A weekly Google Hangout dedicated to discussing content marketing, search marketing, SEO and more.
Topic: Using video in search and marketing efforts. Optimizing video for SEO and content marketing.
Ray Grieselhuber, Founder & CEO at GinzaMetrics
Erin O’Brien, COO at GinzaMetrics
Kieran Farr, CEO and Founder at Vidcaster
FULL VIDEO TRANSCRIPT
Erin: I want to welcome everybody to FOUND Friday, this Friday the 13th actually. Maybe I will blame all technical difficulties or weird instances on that. Today we are lucky to have with us Kieran Farr who is the CEO and founder of Vidcaster. As well as Ray Grieselhuber, the CEO and founder of GinzaMetrics, and me, your ever loyal and faithful hostess, Erin O’Brien, the COO and only non-founder of the show, GinzaMetrics.
I want to go ahead and say that today’s topic is going to be about video and SEO. We’re going to talk a little bit about the changing world of video in terms of findability for your site. We’ll also do our typical lightning round at the end.
I would like to kick it off with eight questions to Kieran. There are tons of channels available to marketers now. What’s going on with video? Why is video important? What type of content do you think is best for videos?
Kieran: That’s a great question. First of all, I think that the high level to confirm is that video is extremely successful as sales medium, if done in the right way. What we’re seeing in the market is that marketers are becoming more and more savvy to realize that it’s more than just getting a play counts with video, but it’s driving specific measurable actions where video can be some of the most effective mechanisms to drive sales or engagement.
What really has been missing from the market for a long time has been a way to measure and drive this conversion behavior. We’re seeing a lot of uptake in video, and really the question right now in the market is: how do I know if it’s effective or not and how do I measure that in the right way?
Erin: Definitely. Ray, in terms of building and operating an SEO platform that is working on helping brands gauge findability, would you say that at GinzaMetrics you’ve seen any increase in the types of content that include video recently?
Ray: Yeah, for sure. The larger trend that we’re seeing is that people are creating new types of content and that content lives both on their website and off their website. If you look at the content that’s most popular offsite for new creation or new campaigns, video is probably the top with the next one being something related to images or slides.
Video is one of the most popular forms that we’re seeing. And from an engagement standpoint, it’s pretty hard to beat. Especially, you’re able to create lots of experiences that you just can’t obviously recreate with text.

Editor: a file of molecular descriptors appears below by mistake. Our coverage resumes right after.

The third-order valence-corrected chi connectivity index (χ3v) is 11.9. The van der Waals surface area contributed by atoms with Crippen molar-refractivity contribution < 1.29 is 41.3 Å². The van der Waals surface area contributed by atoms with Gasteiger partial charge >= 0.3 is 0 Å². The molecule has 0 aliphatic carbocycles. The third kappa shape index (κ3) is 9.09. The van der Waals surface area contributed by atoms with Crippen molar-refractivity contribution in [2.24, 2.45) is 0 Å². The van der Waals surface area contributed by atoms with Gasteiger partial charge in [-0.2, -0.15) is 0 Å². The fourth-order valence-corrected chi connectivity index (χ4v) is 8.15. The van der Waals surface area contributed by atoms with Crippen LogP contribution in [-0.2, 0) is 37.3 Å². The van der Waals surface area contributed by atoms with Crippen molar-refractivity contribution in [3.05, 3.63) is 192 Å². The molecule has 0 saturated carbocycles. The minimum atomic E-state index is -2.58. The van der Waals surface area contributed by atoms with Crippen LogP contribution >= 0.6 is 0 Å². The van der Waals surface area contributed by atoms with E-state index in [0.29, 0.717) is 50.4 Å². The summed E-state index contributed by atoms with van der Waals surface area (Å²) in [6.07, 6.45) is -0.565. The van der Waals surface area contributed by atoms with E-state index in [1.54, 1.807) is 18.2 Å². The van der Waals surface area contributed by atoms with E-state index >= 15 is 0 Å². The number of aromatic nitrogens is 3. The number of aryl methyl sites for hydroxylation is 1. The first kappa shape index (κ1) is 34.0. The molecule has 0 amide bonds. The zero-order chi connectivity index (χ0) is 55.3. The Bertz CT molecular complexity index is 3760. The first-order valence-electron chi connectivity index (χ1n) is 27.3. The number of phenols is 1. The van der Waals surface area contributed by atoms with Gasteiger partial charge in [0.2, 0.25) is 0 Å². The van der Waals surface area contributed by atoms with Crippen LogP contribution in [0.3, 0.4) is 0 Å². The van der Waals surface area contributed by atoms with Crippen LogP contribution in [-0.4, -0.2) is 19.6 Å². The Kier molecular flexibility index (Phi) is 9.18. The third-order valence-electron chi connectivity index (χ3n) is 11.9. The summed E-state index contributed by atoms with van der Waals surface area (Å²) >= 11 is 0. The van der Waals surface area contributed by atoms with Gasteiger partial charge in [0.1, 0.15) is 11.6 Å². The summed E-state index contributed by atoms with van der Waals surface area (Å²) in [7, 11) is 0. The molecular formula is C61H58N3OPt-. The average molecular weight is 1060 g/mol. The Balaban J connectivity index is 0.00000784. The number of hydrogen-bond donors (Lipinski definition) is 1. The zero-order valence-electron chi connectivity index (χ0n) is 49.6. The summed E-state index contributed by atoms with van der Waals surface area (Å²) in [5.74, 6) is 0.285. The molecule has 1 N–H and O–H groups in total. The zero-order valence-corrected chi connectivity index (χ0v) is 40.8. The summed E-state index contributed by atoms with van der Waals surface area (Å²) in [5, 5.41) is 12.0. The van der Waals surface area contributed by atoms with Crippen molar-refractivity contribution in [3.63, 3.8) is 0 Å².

Kieran: We’re doing video now. We’re eating our own dog food.
Erin: Since we’re actually on video, are there types of content that you guys see that seems to work best for video from a brand and marketing standpoint? Are there any particular forms of content or formats that you think are really starting to shine?
Kieran: Yes. I think this is really important to identify that video can be used at very different parts of a funnel. This goes back to our history as human beings sort of raid in the air of television. We’re very used to think of video as being the top of the funnel or for brand awareness. And that’s okay. Video is very effective for that but I think that there is a really big sector of video that many B2B marketers forget and that is video in the middle of the funnel. This is video content that is not flashy or exciting or brand-specific, but it’s video content that is very functional.
It solves problems. It shows ways to accomplish some sort of objective or address a common concern for a specific vertical. We’re finding that that’s the sort of content that actually has the highest conversion rates when you’re trying to get somebody to give the generation information, to purchase a product or service.
I think that what we’re finally seeing because of the next generation of analytics platforms like what we do at Vidcaster, we’re finally seeing that that middle of the funnel content is really where companies should be investing a lot of their video content. That said, there’s still a place for brand marketing with video and that still can be very effective. But they should be viewed as very different things and for different businesses, they can be appropriate or not appropriate depending upon who you’re selling to and what is that selling cycle or what it takes to actually sell your product or service.
Erin: Maybe in the beginning a lot of viral video and flashing, more advertising-based stuff like a commercial-type content, and then once you’re deeper in the funnel, especially maybe B2B solutions, something like video case studies or deeper dives into the product and how to optimize it, things like that [5:23 inaudible] close?